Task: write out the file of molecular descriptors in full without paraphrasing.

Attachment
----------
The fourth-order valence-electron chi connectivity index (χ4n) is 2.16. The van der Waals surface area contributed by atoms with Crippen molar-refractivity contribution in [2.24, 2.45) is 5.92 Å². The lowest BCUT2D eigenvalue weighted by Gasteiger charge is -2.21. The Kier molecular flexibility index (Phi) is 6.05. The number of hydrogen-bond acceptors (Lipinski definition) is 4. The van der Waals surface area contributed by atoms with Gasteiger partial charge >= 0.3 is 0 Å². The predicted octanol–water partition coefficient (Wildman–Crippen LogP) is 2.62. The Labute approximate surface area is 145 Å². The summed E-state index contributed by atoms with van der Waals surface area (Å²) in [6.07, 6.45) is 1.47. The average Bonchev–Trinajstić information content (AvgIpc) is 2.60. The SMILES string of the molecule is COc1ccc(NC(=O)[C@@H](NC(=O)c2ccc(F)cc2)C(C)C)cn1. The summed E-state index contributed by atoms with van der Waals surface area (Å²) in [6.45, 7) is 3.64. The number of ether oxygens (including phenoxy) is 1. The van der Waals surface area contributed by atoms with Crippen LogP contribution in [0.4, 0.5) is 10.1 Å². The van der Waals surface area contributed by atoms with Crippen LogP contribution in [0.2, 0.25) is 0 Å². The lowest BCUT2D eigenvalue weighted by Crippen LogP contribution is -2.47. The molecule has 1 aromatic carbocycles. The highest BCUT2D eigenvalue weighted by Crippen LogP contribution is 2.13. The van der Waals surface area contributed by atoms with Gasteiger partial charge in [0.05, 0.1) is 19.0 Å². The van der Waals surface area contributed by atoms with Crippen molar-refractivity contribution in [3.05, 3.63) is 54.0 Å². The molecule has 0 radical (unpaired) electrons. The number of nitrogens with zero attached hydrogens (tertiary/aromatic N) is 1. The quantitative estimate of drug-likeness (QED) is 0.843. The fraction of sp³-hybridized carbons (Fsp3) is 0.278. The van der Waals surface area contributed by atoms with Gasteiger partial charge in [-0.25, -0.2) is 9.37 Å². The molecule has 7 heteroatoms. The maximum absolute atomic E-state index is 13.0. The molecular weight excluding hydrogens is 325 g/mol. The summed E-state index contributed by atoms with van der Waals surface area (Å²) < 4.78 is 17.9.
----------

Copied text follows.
The fourth-order valence-electron chi connectivity index (χ4n) is 2.16. The van der Waals surface area contributed by atoms with Crippen molar-refractivity contribution in [2.24, 2.45) is 5.92 Å². The lowest BCUT2D eigenvalue weighted by Gasteiger charge is -2.21. The Kier molecular flexibility index (Phi) is 6.05. The number of hydrogen-bond acceptors (Lipinski definition) is 4. The van der Waals surface area contributed by atoms with Gasteiger partial charge >= 0.3 is 0 Å². The predicted octanol–water partition coefficient (Wildman–Crippen LogP) is 2.62. The Labute approximate surface area is 145 Å². The summed E-state index contributed by atoms with van der Waals surface area (Å²) in [6.07, 6.45) is 1.47. The average Bonchev–Trinajstić information content (AvgIpc) is 2.60. The SMILES string of the molecule is COc1ccc(NC(=O)[C@@H](NC(=O)c2ccc(F)cc2)C(C)C)cn1. The summed E-state index contributed by atoms with van der Waals surface area (Å²) in [6.45, 7) is 3.64. The number of ether oxygens (including phenoxy) is 1. The van der Waals surface area contributed by atoms with Crippen LogP contribution in [0.4, 0.5) is 10.1 Å². The van der Waals surface area contributed by atoms with Crippen LogP contribution in [0.2, 0.25) is 0 Å². The lowest BCUT2D eigenvalue weighted by Crippen LogP contribution is -2.47. The molecule has 1 aromatic carbocycles. The highest BCUT2D eigenvalue weighted by Crippen LogP contribution is 2.13. The van der Waals surface area contributed by atoms with Gasteiger partial charge in [0.05, 0.1) is 19.0 Å². The van der Waals surface area contributed by atoms with Crippen molar-refractivity contribution in [3.05, 3.63) is 54.0 Å². The molecule has 0 radical (unpaired) electrons. The number of nitrogens with zero attached hydrogens (tertiary/aromatic N) is 1. The quantitative estimate of drug-likeness (QED) is 0.843. The fraction of sp³-hybridized carbons (Fsp3) is 0.278. The van der Waals surface area contributed by atoms with Gasteiger partial charge in [-0.25, -0.2) is 9.37 Å². The molecule has 7 heteroatoms. The maximum absolute atomic E-state index is 13.0. The molecular weight excluding hydrogens is 325 g/mol. The summed E-state index contributed by atoms with van der Waals surface area (Å²) < 4.78 is 17.9.